North Korea Claims Test of Nuclear-Capable Long Range Torpedo
North Korea has tested what it claims to be an unmanned nuclear-capable torpedo, a class of munitions not previously known to be in the country's arsenal.
According to North Korean state news outlet KCNA, the weapon has been in development for more than a decade. The outlet claimed that Leader Kim Jong Un oversaw a trial for the device on March 21-23, including a test detonation with an explosive payload.
KCNA claims that the drone was deployed off the country's east coast and self-navigated to the target site at Hongwon Bay, about 90 nm north of the border with South Korea. The transit took a reported 60 hours at depths of up to 500 feet.
The weapon's mission is to penetrate coastal defenses and create "a super-scale radioactive tsunami through underwater explosion to destroy naval striker [sic] groups and major operational ports," according to KCNA.
North Korea makes frequent claims in connection with its arms development programs, and the latest test will be scrutinized closely by analysts in South Korea and the West for accuracy.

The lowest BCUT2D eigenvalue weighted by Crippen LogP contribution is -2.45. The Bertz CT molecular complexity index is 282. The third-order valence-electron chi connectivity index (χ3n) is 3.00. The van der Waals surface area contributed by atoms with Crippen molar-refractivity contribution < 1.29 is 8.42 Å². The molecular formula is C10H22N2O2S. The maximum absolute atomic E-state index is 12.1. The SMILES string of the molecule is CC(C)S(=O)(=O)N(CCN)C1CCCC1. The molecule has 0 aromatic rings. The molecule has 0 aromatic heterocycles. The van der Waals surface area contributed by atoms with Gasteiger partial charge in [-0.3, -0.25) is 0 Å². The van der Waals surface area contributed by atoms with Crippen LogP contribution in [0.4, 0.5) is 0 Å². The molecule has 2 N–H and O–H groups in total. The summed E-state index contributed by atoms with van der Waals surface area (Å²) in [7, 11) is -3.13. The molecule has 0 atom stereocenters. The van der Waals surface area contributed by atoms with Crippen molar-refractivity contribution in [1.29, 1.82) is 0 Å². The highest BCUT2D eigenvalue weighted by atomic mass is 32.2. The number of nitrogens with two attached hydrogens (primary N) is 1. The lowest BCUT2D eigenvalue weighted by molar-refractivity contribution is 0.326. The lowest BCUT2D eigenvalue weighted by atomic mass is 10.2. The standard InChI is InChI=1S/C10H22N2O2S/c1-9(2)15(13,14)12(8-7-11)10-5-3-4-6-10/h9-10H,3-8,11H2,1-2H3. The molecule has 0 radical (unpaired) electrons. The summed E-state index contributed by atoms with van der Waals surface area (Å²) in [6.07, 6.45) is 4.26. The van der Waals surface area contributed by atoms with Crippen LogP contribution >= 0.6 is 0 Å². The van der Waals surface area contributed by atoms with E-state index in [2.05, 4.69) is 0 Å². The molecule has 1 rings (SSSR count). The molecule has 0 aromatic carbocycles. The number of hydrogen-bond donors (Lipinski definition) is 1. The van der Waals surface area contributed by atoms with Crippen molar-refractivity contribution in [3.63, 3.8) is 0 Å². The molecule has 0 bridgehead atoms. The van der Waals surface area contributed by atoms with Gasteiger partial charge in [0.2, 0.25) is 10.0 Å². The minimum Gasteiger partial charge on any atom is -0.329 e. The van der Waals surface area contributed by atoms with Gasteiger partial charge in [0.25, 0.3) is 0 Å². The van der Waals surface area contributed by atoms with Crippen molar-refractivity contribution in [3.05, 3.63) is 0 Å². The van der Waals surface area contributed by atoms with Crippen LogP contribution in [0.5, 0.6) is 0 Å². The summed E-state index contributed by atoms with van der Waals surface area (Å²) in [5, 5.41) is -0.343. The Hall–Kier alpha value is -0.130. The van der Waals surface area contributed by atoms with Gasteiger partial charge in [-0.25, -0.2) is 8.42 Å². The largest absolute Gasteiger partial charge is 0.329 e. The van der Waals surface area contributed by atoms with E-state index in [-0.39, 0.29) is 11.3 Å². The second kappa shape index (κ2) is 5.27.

The most prominent nuclear-torpedo program currently in operation is the Russian Navy's Poseidon (Status-6) device, a nuclear-powered, thermonuclear-armed unmanned submersible with a claimed intercontinental capability. Russia claims its payload to be in the megatons. The Russian Navy has been testing the Poseidon for years, and it was formally unveiled in 2018. In January, Russia's defense ministry claimed that the first batch of operational weapons has been manufactured.
As a concept, the heavy nuclear torpedo dates back to the Soviet era. In the early 1950s, the Soviet Navy developed the Project 627 submarine, a manned attack sub designed to carry one massive 35-tonne nuclear-armed torpedo. As with the Poseidon and the North Korean device, the Project 627's objective was to spread a wave of contaminated water over the target area. The project was discontinued before construction.